Biological Adhesives


Working Groups Diagram

To address the objectives of the Action, four working groups (WG) have been set up that draw on the complementary expertise and facilities of their members :

  • WG1: Chemical characterization and synthesis of adhesives
  • WG2: Structural characterization of natural and synthetic adhesives
  • WG3: Mechanical testing and theory
  • WG4: Fabrication of bio-inspired adhesives and their evaluation

To reach a maximal trans-disciplinary knowledge exchange, the scientific purposes of the different WG intentionally overlap, and transversal interactions are encouraged. Each group include specialists from various disciplines, and members can participate in several WG in order to enhance the information exchange in different directions. Moreover, partners from industry are encouraged to participate in the WG to recognize opportunities for technology transfer and commercial applications.

Working group 1

Chemical characterization and synthesis of adhesives

Working group leader: Prof. Markus Linder (FI)
Working group co-leader: Dr. Marisa Almeida (PT)

The aim of this group is to isolate and characterize biological adhesives at both the biochemical and/or physico-chemical levels.


The central tenet is to identify key features of natural adhesives. Secreted adhesives usually consist of complex blend of different biopolymers. These macromolecules can be purified either from the adhesive directly or from the organisms producing them, fractionated into their different components which then can be characterized by biochemical analyses. Proteins are identified by mass spectrometry-based proteomics. This same method is used to characterize their post-translational modifications which are usually fundamental to the function of biological adhesives. Molecular techniques, including DNA and RNA extraction, PCR, cloning and sequencing, are used to obtain the primary sequence of the adhesive proteins. Synthetic adhesives are produced as recombinant proteins through expression techniques or as biopolymer mimics through polymer chemistry. The analysis of the adsorption of the adhesive biopolymers to the substratum surface are characterized by a range of tools such as infrared ATR and Raman spectroscopies, atomic force microscopy (AFM), quartz crystal microbalance (QCM), imaging surface plasmon resonance (iSPR) and imaging ellipsometry.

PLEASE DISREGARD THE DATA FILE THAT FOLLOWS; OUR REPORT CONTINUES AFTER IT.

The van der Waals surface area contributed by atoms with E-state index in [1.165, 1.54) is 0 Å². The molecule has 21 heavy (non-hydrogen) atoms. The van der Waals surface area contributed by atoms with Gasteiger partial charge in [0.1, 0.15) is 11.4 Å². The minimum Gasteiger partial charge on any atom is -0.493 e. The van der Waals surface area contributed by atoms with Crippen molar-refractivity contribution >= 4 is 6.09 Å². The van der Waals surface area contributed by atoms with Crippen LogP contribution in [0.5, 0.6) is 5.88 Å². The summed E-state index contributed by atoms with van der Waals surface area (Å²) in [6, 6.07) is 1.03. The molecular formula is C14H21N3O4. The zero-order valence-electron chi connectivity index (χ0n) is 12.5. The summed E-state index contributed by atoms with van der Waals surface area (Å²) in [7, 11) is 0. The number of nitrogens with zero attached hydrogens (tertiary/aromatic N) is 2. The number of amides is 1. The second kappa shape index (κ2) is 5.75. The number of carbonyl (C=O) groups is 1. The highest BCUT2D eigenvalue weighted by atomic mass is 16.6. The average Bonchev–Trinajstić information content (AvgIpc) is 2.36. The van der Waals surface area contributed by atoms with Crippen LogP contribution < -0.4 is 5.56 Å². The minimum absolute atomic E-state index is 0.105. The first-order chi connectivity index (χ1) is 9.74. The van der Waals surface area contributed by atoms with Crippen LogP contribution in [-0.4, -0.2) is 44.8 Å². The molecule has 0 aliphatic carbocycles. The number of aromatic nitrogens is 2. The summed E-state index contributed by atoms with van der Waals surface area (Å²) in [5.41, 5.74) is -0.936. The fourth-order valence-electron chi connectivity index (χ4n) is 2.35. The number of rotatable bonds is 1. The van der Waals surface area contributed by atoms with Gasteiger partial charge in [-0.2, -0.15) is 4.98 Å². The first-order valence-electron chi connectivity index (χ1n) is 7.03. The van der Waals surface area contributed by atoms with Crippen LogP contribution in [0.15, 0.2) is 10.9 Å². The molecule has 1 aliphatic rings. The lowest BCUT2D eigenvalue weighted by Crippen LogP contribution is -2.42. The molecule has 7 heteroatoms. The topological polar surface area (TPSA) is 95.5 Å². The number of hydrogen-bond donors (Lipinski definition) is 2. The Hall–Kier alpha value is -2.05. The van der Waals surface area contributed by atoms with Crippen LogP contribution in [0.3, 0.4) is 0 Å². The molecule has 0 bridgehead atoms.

Working group 2

Structural characterization of natural and synthetic adhesives


Working group leader: Dr. Nicholas Aldred (UK)
Working group co-leader: Dr. Mattias Berglin (SE)


This group focuses on the complex hierarchical structures (from micro- to nanometric scales) of adhesives that is as important as the chemical composition for their function.


Broad systematic functional comparative studies on biological systems are planned using various modern microscopic techniques, in order to extract essential structural principles behind their functions. Natural and synthetic adhesives are investigated to gain understanding of their organization. Understanding adhesion and the interaction of adhesives with surfaces and interfaces requires an understanding of surface properties before, during and after spreading and/or curing of any adhesive. To this end, it is essential that surfaces used for testing are controlled and well-characterized. Surface analytical tools (see WG 1) must therefore be applied for the characterization of surface composition, structure and dynamics.